Appeals process for federal grant program gives Wayne County teacher some hope

December 19, 2018
File Photo Taylor Justice sits in her classroom at Ceredo-Kenova Elementary school.

In 2016, she was one of thousands of teachers nationwide to have grants she received while attending college unknowingly converted to loans, through a program run by the United States Education Department. After a yearlong investigation by reporters at NPR, the Education Department announced last week it would be opening an appeals process for teachers like Justice, many of whom were saddled with the unexpected debt because of small clerical errors, like missing signatures on paperwork.

“I was, honestly, in tears when I read about [the chance for an appeal]. I’m talking thousands and thousands of dollars - this changes my life, my family’s life,” Justice said. “I just thought, ‘Finally.’ There have been so many people just like me. We spoke out for what was being wrongly done to us and people finally listened and were able to help us.”

Since the 2016-17 school year, nearly 650 college students in West Virginia received TEACH grants. The program is administered by the Education Department, but is managed by FedLoan, a private student loan company. Those that take advantage of the TEACH grant are awarded up to $4,000 annually if they commit to working in high-need fields in low-income areas for four years after graduation.

Since 2010, all 55 counties in West Virginia have been considered low-income areas with a high need for qualified teachers, according to the U.S. Department of Education’s Office of Postsecondary Education. In addition to this, nearly all subjects - from elementary education to specialized fields, like counseling and adult education - are in high demand.

Anyone teaching the listed subjects in the state would qualify for the grant. Failure to meet the requirements of the TEACH grant, however, means any money received through the program would be immediately converted to loans, with interest.

Justice, a 2014 graduate of Marshall University, didn’t expect the obligations of the grant to be a problem - a West Virginia native herself, her plan was always to stay and teach in the Mountain State.

After graduation she started teaching elementary school in Kenova, a position she’s held for the past four years.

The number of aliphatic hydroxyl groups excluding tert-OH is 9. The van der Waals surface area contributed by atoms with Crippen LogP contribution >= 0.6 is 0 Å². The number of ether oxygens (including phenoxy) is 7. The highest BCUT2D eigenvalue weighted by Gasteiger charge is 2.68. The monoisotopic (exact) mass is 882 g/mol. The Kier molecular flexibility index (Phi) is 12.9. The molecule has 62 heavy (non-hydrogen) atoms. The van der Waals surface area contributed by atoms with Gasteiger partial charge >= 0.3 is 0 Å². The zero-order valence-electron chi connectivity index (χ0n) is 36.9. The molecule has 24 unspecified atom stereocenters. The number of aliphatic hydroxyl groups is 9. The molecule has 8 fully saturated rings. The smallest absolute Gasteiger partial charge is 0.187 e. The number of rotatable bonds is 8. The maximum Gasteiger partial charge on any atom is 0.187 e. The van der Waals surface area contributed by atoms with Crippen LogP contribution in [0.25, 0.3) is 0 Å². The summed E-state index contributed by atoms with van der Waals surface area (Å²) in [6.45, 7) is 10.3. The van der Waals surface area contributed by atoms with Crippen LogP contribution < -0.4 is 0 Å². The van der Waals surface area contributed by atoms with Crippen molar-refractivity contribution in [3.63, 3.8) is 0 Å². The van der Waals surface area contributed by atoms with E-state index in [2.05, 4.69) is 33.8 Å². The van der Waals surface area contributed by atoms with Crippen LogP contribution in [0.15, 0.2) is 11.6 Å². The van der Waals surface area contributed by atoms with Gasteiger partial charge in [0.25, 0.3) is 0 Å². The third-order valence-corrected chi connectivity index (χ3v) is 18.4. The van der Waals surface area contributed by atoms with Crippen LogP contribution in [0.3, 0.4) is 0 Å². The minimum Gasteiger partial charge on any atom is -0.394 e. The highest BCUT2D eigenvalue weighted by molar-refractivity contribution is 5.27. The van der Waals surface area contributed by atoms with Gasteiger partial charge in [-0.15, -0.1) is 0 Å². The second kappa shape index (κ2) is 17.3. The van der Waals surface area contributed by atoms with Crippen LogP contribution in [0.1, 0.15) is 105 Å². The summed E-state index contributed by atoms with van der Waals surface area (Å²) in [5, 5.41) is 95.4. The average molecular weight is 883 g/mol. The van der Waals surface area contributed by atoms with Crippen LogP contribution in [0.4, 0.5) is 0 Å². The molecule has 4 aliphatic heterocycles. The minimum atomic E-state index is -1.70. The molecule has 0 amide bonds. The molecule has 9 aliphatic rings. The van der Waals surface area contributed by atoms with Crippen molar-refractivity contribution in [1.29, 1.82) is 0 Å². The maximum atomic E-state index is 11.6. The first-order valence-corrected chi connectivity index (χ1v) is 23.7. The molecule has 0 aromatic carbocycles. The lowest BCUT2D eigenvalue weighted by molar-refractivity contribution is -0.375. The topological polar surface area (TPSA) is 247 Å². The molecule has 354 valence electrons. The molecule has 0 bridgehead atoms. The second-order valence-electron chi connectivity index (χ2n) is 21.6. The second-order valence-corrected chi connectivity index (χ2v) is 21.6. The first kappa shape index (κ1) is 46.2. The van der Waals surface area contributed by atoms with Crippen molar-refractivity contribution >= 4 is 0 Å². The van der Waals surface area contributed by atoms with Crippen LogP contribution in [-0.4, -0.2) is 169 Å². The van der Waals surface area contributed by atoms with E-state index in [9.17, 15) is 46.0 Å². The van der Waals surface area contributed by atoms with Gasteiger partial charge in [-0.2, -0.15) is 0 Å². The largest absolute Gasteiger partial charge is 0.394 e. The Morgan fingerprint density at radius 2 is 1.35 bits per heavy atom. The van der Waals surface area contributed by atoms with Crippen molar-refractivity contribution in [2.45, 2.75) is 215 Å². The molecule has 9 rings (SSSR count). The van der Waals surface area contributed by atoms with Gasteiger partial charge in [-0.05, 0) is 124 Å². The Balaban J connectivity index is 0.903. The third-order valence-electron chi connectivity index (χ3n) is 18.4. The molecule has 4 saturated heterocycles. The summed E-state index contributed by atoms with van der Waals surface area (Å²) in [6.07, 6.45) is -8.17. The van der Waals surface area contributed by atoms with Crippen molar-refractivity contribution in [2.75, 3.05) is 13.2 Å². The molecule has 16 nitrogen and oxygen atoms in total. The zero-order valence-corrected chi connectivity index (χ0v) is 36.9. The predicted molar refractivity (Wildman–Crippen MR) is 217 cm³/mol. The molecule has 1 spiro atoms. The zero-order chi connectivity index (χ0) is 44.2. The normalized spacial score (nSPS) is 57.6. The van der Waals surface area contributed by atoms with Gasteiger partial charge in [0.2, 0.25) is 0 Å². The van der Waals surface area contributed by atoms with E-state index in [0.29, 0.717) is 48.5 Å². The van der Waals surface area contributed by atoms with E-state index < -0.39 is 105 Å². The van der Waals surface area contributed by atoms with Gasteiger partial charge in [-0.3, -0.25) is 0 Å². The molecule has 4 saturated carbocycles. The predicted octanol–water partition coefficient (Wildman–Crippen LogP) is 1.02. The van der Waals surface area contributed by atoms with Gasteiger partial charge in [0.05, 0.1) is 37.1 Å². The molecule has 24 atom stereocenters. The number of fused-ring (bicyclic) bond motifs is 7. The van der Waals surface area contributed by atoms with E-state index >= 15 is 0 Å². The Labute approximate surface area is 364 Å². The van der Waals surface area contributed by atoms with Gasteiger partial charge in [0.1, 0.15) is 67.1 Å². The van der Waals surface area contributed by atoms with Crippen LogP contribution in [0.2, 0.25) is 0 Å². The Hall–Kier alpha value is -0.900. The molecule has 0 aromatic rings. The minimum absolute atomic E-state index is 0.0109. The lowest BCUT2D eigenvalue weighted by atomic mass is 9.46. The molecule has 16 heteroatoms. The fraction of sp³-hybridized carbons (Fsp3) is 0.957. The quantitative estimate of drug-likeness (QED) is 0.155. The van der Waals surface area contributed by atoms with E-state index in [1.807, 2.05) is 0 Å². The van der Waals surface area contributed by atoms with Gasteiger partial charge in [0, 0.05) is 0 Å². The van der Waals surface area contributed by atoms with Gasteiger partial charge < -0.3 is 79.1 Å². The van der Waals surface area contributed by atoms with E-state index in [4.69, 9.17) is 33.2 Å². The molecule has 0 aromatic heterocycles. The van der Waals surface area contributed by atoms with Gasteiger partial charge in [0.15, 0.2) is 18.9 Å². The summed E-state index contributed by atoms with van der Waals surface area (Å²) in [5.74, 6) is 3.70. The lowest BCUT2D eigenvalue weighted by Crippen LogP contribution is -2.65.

When she was alerted by FedLoan in 2016 that the $15,000 in grants she received during grad school were being converted to loans because she missed a notification in a “paperless inbox” on FedLoan’s website - something she said she wasn’t aware even existed - she was in shock.

“It was just a time in my life that I thought it was unbelievable, that I was done so wrong,” Justice said. “I kept up my end of the bargain, I just didn’t turn a paper in on time.”

She remembers spending a lot of time crying. The stress of the debt would hit her at odd times, and eventually, she accepted the circumstances and told her family it was just something she was going to deal with, but she never wanted to speak of it again.

When Justice initially reached out to FedLoan to clarify the situation, she said a representative at the company told her she could attempt to file an appeal to get her loans converted back to grants, but it was probably useless - no one else had ever been granted one.

Today, Justice is cautiously optimistic about the opportunity to appeal. Per a message on the Department of Education’s website, an application will be available by Jan. 31 for Justice and teachers in similar situations to apply for the appeals process.

“I’m anxious to see how it goes,” Justice said. “When I heard about the developments, I was so relieved for myself and my family. The other part of me, though, was still kind of leery about it - I want to get the application done, and I won’t feel completely at ease until I see something in writing.”

Justice heard about the TEACH grant program from classmates at Marshall. In May - when she was in the midst of the battle with FedLoan trying to correct the situation - she was wary of recommending the program to other students pursuing careers in education. Some of that wariness still exists today.

“I know not everyone had to deal with what I dealt with - am dealing with - but I don’t wish that burden on anyone,” Justice said. “If they’re correcting what they messed up with us, I hope there’s an effort to make sure people in the future don’t have to suffer, either.”

For Justice, one of the most difficult parts to deal with was a sense of shame and embarrassment. She said she felt like the entire ordeal - doubling the amount of debt to her name - was entirely her fault, and no one she tried to explain the circumstances to would listen.

Today, she feels vindicated.

“That was like a burden I had been putting on myself, and, ultimately, on my husband. It was debt we never should have had - I had a lot of guilt for that,” Justice said. “It’s a huge weight off my shoulders - I wasn’t wrong, I have nothing to feel guilty about. This was something wrong that was done to me. I’m letting go of all that guilt and embarrassment, and I just really have high hopes that I get to say goodbye to this debt.”

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